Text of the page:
The Monkey King then gatecrashes Diyu and crosses his name and the names of all his monkey followers from the record of souls.
Photo by Major Clanger on Flicker and used under the Creative Commons Attribution Non-commercial Share-alike License.
Photo credit to Richard Hopkins on Flickr.
King Yama can be found all throughout Asia. Originating in Hinduism, some myths make Yama the first man, with a sister, Yami or Yamuna, as the first woman. Others do not. Whichever the case, Yama was the first man to die. This is what made him the God of Death.
Photo credit to James Trindade on Flickr.
Yama has two dogs, which serve as guardians and messengers.
As Buddhism came along and reinterpreted deities in Hindu belief, spreading across through South-East Asia (where Hinduism had previously spread), China, Korea, and Japan (where it mixed with folk religions), the figure of Yama changed.
In South-East Asia, which (except for Vietnam) is predominantly Theravada Buddhist (meaning there isn’t the saint-figures of the Bodhisattvas to help you attain Nirvana), Yama judges a person’s character after death and sends them to the appropriate rebirth (either on earth, heaven, or hell, depending on their Karma). He also sends old-age, disease, and other misfortunes to remind people to behave well.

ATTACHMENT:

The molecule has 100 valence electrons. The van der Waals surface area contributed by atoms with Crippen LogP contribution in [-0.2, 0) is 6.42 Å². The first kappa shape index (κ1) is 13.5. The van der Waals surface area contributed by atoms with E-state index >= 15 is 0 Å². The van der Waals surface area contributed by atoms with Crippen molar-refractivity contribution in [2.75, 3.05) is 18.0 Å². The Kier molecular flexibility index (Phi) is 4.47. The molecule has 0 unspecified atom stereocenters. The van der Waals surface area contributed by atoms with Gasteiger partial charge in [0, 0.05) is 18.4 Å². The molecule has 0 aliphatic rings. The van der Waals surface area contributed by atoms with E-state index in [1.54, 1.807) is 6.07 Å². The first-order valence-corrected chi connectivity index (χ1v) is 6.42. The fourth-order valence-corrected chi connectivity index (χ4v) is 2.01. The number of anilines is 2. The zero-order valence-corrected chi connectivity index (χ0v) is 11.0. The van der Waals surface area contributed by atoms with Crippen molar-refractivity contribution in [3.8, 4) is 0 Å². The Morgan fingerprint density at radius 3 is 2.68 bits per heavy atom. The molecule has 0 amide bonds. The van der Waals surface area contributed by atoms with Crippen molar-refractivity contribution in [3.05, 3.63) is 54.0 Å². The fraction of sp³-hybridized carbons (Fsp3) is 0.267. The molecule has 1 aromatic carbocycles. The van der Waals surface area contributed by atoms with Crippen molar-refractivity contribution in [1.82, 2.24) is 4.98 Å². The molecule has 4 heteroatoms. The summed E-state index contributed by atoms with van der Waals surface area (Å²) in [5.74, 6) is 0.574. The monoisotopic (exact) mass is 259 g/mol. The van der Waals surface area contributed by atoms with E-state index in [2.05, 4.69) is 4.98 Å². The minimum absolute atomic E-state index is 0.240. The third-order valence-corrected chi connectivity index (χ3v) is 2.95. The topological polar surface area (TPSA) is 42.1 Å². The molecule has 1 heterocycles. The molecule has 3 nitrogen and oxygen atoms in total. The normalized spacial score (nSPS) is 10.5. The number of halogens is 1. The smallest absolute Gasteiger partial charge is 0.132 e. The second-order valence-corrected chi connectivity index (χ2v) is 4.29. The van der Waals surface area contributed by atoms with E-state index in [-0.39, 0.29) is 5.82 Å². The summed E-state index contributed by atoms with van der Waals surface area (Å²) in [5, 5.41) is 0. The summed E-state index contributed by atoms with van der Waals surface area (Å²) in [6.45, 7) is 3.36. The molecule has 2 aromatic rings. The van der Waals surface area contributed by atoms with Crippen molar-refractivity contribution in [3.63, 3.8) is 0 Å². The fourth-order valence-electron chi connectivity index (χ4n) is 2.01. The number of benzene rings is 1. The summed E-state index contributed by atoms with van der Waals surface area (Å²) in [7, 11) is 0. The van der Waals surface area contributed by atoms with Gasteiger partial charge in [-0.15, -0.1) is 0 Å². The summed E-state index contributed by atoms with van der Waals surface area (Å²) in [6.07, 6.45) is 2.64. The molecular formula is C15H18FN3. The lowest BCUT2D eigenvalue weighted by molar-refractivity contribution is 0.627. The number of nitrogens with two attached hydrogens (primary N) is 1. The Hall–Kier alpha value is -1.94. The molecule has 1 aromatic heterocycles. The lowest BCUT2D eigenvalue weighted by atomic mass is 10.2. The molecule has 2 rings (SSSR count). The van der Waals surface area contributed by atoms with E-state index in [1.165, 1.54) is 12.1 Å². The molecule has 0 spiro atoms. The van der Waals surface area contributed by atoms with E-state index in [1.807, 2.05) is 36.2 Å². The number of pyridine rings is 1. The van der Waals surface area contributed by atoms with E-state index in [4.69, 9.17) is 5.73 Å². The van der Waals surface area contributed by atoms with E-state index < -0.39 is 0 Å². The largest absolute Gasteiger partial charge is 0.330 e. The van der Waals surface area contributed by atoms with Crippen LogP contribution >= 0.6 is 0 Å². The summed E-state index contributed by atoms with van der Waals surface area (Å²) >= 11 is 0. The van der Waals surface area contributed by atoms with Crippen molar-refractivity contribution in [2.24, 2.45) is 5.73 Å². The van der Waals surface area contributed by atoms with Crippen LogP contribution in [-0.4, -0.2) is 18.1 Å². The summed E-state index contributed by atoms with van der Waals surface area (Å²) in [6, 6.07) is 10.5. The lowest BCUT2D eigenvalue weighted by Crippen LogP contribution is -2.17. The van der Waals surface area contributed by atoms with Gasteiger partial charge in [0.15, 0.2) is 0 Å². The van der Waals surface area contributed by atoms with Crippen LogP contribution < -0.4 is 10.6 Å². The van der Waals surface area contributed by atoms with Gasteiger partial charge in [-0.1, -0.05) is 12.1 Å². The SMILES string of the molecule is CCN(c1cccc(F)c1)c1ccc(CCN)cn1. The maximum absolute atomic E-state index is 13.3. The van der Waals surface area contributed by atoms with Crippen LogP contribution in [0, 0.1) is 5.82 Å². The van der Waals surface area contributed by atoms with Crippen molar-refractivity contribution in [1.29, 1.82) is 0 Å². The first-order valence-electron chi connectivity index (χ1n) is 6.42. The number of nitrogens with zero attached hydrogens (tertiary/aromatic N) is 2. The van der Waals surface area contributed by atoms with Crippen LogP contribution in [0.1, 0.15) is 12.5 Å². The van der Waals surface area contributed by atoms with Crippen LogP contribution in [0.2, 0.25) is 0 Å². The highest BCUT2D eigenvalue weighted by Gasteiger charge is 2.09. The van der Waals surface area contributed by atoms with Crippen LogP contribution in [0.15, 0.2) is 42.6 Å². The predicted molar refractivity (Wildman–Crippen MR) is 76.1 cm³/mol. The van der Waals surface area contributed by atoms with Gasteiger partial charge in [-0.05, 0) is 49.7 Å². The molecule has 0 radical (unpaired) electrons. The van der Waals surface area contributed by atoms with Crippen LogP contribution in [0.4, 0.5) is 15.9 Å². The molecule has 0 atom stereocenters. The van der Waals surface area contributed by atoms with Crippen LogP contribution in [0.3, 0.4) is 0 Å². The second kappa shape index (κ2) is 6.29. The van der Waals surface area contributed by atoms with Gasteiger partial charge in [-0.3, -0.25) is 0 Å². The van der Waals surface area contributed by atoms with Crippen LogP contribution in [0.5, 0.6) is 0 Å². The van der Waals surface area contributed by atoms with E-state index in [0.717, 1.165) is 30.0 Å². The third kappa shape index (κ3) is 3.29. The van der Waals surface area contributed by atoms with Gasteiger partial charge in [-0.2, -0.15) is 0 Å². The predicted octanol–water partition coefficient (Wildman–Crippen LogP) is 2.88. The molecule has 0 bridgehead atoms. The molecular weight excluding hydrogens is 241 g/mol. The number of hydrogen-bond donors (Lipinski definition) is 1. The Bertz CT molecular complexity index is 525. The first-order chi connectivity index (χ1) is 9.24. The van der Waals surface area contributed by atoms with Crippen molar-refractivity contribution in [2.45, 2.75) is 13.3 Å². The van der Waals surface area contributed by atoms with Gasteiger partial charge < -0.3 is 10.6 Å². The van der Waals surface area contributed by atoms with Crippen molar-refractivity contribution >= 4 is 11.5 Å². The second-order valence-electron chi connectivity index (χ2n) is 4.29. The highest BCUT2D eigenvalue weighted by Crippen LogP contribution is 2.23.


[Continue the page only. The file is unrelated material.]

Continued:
In Chinese mythology, King Yama is both King and Judge. Although the photo at the top is of a Japanese depiction, it fits with the Chinese image of him: large, bulging eyes, scowling face, red skin, beard. On his hat is the character 王 wang, meaning king. One difference is that the Chinese version may have a veil of beads dangling from the hat.
Yama presides over the other Kings/Judges, who rule various parts of hell and judge different types of sin (thieves and murderers, rapists, etc.). The magistrates that work under the Kings are the Panguan I’ve been looking for.
In Tibetan Buddhism, Yama is called Shinje and has a different creation story. According to this myth, Shinje was an ordinary man in search of enlightenment. He was told that if he meditated for 50 years, he would attain enlightenment. So he went to a cave and began his meditation. After 49 years of meditation, he was interrupted when two thieves broke into the cave with a stolen cow. Although he asked to be spared, the thieves killed him. In his near-enlightened fury, he became Yama, the God of Death, and killed the thieves. He used their skulls as cups to drink their blood and took the cow’s skull for his own. He then decided to kill everyone in Tibet.
Thankfully, he was thwarted when another God answered the Tibetan people’s prayers.